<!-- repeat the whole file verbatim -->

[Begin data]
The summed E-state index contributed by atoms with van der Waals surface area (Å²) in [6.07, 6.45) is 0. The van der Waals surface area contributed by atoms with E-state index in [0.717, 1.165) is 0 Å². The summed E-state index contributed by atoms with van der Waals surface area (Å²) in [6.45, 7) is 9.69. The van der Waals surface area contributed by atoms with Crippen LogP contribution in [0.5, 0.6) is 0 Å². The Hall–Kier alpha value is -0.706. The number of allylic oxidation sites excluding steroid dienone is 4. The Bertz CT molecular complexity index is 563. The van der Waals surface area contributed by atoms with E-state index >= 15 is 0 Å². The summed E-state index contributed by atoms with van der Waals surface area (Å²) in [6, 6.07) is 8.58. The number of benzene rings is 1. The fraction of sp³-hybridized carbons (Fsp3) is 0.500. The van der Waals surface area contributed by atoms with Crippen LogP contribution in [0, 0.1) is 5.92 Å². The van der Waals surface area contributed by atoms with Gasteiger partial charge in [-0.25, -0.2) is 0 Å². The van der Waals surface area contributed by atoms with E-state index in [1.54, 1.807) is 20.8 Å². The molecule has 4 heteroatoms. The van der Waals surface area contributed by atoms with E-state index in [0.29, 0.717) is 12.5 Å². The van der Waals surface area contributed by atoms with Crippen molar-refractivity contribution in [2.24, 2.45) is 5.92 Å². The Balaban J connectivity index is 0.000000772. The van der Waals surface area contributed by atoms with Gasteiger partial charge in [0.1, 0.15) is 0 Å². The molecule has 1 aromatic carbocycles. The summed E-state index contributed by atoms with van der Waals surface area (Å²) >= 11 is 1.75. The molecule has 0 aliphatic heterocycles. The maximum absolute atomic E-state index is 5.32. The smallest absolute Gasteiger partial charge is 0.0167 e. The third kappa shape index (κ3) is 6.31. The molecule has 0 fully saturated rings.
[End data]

The summed E-state index contributed by atoms with van der Waals surface area (Å²) in [6.07, 6.45) is 0. The van der Waals surface area contributed by atoms with E-state index in [0.717, 1.165) is 0 Å². The summed E-state index contributed by atoms with van der Waals surface area (Å²) in [6.45, 7) is 9.69. The van der Waals surface area contributed by atoms with Crippen LogP contribution in [0.5, 0.6) is 0 Å². The Hall–Kier alpha value is -0.706. The number of allylic oxidation sites excluding steroid dienone is 4. The Bertz CT molecular complexity index is 563. The van der Waals surface area contributed by atoms with E-state index >= 15 is 0 Å². The summed E-state index contributed by atoms with van der Waals surface area (Å²) in [6, 6.07) is 8.58. The number of benzene rings is 1. The fraction of sp³-hybridized carbons (Fsp3) is 0.500. The van der Waals surface area contributed by atoms with Crippen LogP contribution in [0, 0.1) is 5.92 Å². The van der Waals surface area contributed by atoms with Gasteiger partial charge in [-0.25, -0.2) is 0 Å². The van der Waals surface area contributed by atoms with E-state index in [1.54, 1.807) is 20.8 Å². The molecule has 4 heteroatoms. The van der Waals surface area contributed by atoms with E-state index in [0.29, 0.717) is 12.5 Å². The van der Waals surface area contributed by atoms with Crippen molar-refractivity contribution in [2.24, 2.45) is 5.92 Å². The Balaban J connectivity index is 0.000000772. The van der Waals surface area contributed by atoms with Gasteiger partial charge in [0.1, 0.15) is 0 Å². The molecule has 1 aromatic carbocycles. The summed E-state index contributed by atoms with van der Waals surface area (Å²) >= 11 is 1.75. The molecule has 0 aliphatic heterocycles. The maximum absolute atomic E-state index is 5.32. The smallest absolute Gasteiger partial charge is 0.0167 e. The third kappa shape index (κ3) is 6.31. The molecule has 0 fully saturated rings.